Are People Useful?  


Are you a people person, or someone that actually gets things done?

I was asked recently why the notion of collaboration is so important? It’s a good question, because knowledge workers are usually most productive on their own.

The benefits of brainstorming came into question with an infamous 1958 study at Yale University. The study found that individuals were much better and more creative at solving puzzles than groups were. Since then, many more studies have generally confirmed that groups think of fewer ideas than the same number of people working alone.

So what’s with all this collaboration talk?

Personally, I find that I get far more done after hours – when I’m alone. In other words, people are a drain on productivity. Is it just a coincidence that the old saying goes ‘if you want something done right, do it yourself.’

While there’s definite truth of solo-productivity, there’s also reasons why group collaboration can be important. For starters, complexity. Things are too darn complicated. A hundred years ago a house-builder built houses. Today, a house builder manages specialists. Big projects have lots of moving parts, and effective collaboration is critical to project success.

While complexity is increasing, the bigger change stems from distributed teams. Ten years ago, we all worked in the office. We could collab-at-will with conference room meetings or impromptu cubicle stops (also known as drive-bys). Today, a full-team in a single site is not only rare, but foolish. It’s foolish because its unlikely that all of the best people for a given task are in the same location. There’s no reason to limit hiring to a local pool.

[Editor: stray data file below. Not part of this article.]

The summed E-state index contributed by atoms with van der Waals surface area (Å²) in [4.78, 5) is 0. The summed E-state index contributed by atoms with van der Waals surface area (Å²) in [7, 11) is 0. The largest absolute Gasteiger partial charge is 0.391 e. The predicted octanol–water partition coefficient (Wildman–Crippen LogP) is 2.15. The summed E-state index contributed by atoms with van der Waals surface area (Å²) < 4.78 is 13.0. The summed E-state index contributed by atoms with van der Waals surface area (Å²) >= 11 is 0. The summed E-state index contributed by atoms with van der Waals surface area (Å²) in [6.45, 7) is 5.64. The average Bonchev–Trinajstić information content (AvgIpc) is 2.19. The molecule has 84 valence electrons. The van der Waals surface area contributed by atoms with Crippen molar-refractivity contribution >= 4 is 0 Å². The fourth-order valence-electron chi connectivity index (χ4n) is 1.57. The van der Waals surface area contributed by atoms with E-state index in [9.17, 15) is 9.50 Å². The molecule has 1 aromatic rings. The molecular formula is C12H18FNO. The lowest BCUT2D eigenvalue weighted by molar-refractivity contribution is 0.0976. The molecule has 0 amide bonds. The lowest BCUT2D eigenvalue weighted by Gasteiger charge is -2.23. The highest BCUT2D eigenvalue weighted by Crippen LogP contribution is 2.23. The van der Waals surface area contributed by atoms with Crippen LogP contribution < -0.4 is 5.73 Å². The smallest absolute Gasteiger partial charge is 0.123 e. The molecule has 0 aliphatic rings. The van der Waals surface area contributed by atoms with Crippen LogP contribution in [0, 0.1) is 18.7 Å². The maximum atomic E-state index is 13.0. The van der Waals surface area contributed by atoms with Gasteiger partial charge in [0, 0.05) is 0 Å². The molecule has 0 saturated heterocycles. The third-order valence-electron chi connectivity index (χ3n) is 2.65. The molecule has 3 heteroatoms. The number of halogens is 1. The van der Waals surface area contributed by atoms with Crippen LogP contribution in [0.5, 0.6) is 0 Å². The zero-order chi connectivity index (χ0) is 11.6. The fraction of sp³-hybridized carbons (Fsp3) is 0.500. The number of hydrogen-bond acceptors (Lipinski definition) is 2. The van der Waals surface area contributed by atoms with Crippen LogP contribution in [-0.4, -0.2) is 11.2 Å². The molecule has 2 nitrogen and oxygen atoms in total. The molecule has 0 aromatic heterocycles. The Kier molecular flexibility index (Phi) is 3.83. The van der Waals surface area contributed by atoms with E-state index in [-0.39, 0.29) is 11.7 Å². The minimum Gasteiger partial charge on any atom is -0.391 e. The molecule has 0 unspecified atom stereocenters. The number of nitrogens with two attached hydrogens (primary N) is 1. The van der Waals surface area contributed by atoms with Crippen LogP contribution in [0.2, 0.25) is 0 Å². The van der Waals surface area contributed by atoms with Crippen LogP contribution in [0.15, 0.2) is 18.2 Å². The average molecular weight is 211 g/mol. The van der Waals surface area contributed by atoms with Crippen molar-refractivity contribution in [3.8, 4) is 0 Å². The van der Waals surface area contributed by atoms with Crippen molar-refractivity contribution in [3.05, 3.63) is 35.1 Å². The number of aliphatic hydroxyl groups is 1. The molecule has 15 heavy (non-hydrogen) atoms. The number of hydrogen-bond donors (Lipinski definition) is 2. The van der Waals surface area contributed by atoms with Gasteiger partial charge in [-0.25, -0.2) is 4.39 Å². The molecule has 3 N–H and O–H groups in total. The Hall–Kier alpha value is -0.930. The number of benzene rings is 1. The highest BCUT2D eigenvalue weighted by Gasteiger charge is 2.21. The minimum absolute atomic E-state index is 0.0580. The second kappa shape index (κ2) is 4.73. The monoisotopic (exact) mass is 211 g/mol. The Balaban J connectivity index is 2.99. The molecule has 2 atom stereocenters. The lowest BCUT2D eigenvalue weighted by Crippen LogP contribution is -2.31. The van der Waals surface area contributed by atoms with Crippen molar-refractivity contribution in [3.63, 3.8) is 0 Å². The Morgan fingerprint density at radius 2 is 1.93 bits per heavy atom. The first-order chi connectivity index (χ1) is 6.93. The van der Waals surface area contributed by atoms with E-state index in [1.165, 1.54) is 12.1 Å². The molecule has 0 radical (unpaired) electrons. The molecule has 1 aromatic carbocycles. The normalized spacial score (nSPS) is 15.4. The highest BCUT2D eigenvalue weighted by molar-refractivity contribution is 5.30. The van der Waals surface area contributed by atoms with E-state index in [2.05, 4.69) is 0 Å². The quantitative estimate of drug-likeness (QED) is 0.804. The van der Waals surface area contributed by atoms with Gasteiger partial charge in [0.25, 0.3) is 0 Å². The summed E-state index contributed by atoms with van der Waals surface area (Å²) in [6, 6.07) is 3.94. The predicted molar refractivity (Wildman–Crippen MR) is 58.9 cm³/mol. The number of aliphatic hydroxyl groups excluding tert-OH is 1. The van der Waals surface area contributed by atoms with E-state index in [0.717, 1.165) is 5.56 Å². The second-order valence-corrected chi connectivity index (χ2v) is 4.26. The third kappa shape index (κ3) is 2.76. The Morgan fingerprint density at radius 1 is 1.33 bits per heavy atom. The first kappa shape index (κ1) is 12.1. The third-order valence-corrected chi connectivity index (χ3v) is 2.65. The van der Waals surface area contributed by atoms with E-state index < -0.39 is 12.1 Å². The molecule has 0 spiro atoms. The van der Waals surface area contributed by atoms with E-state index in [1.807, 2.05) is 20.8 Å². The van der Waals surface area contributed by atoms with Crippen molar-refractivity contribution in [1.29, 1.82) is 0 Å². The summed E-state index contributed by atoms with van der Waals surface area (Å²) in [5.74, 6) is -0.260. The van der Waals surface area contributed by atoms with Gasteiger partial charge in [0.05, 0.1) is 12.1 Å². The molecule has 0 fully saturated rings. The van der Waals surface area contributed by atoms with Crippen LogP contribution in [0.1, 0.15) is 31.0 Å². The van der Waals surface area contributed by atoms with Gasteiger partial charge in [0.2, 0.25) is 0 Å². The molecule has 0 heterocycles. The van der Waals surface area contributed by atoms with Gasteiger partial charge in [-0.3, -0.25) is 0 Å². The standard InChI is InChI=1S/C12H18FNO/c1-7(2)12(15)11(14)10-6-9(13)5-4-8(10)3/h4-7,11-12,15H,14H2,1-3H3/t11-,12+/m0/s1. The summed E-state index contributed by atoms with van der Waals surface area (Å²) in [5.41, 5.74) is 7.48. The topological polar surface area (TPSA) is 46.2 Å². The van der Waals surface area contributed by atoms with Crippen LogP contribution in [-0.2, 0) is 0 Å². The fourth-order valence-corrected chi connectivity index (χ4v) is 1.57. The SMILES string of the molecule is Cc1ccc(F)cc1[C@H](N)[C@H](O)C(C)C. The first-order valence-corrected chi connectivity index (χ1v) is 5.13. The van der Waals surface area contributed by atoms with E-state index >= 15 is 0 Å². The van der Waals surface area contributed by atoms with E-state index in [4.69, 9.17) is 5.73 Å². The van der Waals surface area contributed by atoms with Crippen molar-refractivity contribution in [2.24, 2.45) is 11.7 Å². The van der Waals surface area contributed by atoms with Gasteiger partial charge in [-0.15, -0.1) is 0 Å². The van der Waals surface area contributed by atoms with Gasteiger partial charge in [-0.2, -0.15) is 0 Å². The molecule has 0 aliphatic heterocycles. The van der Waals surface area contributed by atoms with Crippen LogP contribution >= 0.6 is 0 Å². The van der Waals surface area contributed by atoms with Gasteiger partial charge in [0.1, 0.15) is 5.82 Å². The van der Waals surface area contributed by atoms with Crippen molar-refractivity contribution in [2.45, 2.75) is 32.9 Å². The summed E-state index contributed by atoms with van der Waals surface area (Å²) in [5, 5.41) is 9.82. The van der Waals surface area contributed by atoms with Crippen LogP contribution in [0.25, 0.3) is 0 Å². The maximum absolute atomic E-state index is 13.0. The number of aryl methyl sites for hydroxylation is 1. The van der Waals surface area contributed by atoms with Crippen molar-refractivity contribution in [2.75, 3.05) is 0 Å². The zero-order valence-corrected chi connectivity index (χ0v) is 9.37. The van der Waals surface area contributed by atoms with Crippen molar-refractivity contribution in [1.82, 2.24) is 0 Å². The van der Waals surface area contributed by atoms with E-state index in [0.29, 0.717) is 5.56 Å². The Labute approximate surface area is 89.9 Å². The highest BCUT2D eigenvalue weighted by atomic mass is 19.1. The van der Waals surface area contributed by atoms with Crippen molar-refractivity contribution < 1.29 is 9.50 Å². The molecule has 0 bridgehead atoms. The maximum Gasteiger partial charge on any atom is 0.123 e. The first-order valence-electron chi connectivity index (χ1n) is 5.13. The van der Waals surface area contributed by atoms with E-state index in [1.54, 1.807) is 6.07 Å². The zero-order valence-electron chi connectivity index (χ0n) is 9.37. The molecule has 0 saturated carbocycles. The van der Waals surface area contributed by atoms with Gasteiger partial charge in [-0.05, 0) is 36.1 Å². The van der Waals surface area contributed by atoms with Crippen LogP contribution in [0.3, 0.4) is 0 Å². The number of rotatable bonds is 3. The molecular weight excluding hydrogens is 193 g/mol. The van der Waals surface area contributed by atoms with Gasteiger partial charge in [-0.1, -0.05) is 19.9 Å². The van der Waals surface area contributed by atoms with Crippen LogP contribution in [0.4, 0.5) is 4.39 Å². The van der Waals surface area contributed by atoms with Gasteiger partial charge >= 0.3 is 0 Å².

Unfortunately, most of the current workforce grew up in a location-centric world. We all got schooled by physically going to school. So, distributed teams can be disorienting. What’s needed are tools, procedures, and clear expectations that facilitate collaboration among distributed teams.

Thus, the focus on collaboration tools.

Personally, I’m all for losing the colleagues. But even I find that people sometimes come in handy. Specifically, for three things:

  1. Human Contact
  2. Emergencies
  3. Option Development

Turns out we humans like productivity killing opportunities, and although cats are reasonably fun distractions, humans are often better. The problem with real-in person interactions is lack of control. Collaboration improvements such as the volume control and an off-switch make modern collaboration superior to in-person meetings (honorable mention to Fast Forward). I’m serious here – I get much more out of my meetings at my desk – with a full size keyboard, multiple monitors, and control over the volume – then I do in a conference room with a notepad.

Another example of future-let-downs is the fact that emergencies still exist.  While a team won’t necessarily eliminate them, they can be helpful in both managing the situation and obfuscating blame.

It is option development where collaboration shines. As Michael Jordan once said, “talent wins games, but teamwork and intelligence wins championships.” Developing options requires different perspectives, skills, and experiences. I interact daily with professionals around the world and have a variety of tools that nullify the great distances. Sometimes I believe “I can do more damage on my laptop sitting in my pajamas before my first cup of Earl Grey” than I could in a year in an office.

I am stunned sometimes by own memories of commuting and wearing a tie. What a bunch of nonsense – there’s too much work to do for such distractions. People are indeed very important and useful, and collaboration tools make them bearable. I do like people, from afar.

Dave Michels